2 days ago the hardware for the doorbell controller arrived; a JeeNode v6, a Carrier Board, an Ether Card and a Utility Plug. After building the first 3 items on the day they arrived, I was ready to do some tests yesterday. I installed the latest Arduino IDE, the latest RF12, Ports and Ether Card library and hooked up the JeeNode to a USB BUB. I saw the RF12demo sketch appearing in the Serial Monitor; so far so good.

Let’s see if there’s an example sketch in the JeeLabs Ether Card Libary I can quickly modify for testing; yep, the getStaticIP sketch looks OK; I changed some IP addresses, the page to request on my web server and the request interval. I pushed a patch cable into the RJ45 plug, uploaded the sketch and bingo!

Ready! Hmm, no, not really. It all seemed to work perfectly, but after a while I saw strange replies in the Serial Monitor window and I could tell they didn’t belong there. These replies came at times where there hadn’t been a request for several seconds, so where was this reply coming from? I searched the code but couldn’t find out what the status code 3 meant that was returned with these strange replies. Hmm, I don’t like this. Just ignoring those strange replies was easy to do but it just didn’t feel right. There had to be something wrong; I mean, have you ever heard of a garbage filter on a NIC? Me neither.

I decided to dig a little bit deeper. The next morning, while on my way to the office, it hit me: the HTTP 1.1 protocol, doesn’t it use persistent connections by default? And does the connection get closed by either side after the reply has arrived? I checked RFC 2616 and I was right, so the first thing I did when I came home was checking my IIS logs and found the evidence for open connections being closed by IIS after a certain idle period: 3031 80 - - - - - Timer_ConnectionIdle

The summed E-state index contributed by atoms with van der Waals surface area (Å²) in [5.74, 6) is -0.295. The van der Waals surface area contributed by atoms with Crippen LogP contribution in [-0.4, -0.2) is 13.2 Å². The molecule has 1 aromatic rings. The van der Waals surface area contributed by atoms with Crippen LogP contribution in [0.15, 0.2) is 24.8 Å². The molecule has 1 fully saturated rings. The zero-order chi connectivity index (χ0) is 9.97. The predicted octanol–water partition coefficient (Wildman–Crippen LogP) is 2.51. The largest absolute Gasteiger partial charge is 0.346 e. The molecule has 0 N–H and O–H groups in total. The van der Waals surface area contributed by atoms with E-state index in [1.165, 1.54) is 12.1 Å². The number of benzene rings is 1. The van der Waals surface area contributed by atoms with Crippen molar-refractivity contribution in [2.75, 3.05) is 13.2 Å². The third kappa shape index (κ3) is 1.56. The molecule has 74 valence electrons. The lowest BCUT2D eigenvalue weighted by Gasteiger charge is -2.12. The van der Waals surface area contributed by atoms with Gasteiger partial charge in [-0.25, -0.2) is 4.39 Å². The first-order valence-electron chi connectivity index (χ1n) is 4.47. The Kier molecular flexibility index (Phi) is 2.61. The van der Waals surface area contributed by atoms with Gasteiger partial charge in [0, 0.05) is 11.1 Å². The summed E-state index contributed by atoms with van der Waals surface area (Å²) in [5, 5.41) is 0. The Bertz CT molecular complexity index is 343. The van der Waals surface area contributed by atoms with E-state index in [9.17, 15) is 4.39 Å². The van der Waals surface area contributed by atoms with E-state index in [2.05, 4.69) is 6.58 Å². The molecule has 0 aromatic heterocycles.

That could very well be the cause of those garbage replies I saw on the JeeNode!

Looking at the sketch I saw that the request didn’t contain a Connection:close header line. So my server did not close the connection.. after changing the request to HTTP 1.0, the behavior of the server changed and it closed the connection after sending the reply. This was also visible by the extra header line the server added to the reply: Connection:close. And guess what: the garbage replies no longer appeared and everything’s fine now. Now that traffic between server and JeeNode was clean, I could start working on the enclosure.

I disconnected the USB BUB, grabbed an enclosure and started cutting out holes for the DC jack and the RJ45 plug:

Doorbell controller in enclosureDoorbell controller in enclosure







With the enclosure almost finished I connected a 5V power adapter to the DC jack, put the patch cable back in and I saw the requests arriving at my server again. Perfect!

Doorbell controllerDoorbell controller: case closed

Finishing the Doorbell


Today I finished modifying the doorbell with which I started yesterday. I drilled a 4.5 mm hole through the back of the doorbell and led a solid core CAT5 cable through that hole. This cable will be used to connect the doorbell switch and the 2 LEDs (a white and blue one) to the Jeenode that will be placed in the fuse box which is only 2 meters away. The legs of the LED were bent sideways right there where they come out of the LED housing and these legs were temporarily glued to the doorbell housing to secure the position of the LED for easy soldering. You can still see some residue of the glue (the white blur on the housing surface) where the legs of the right LED touch the doorbell housing.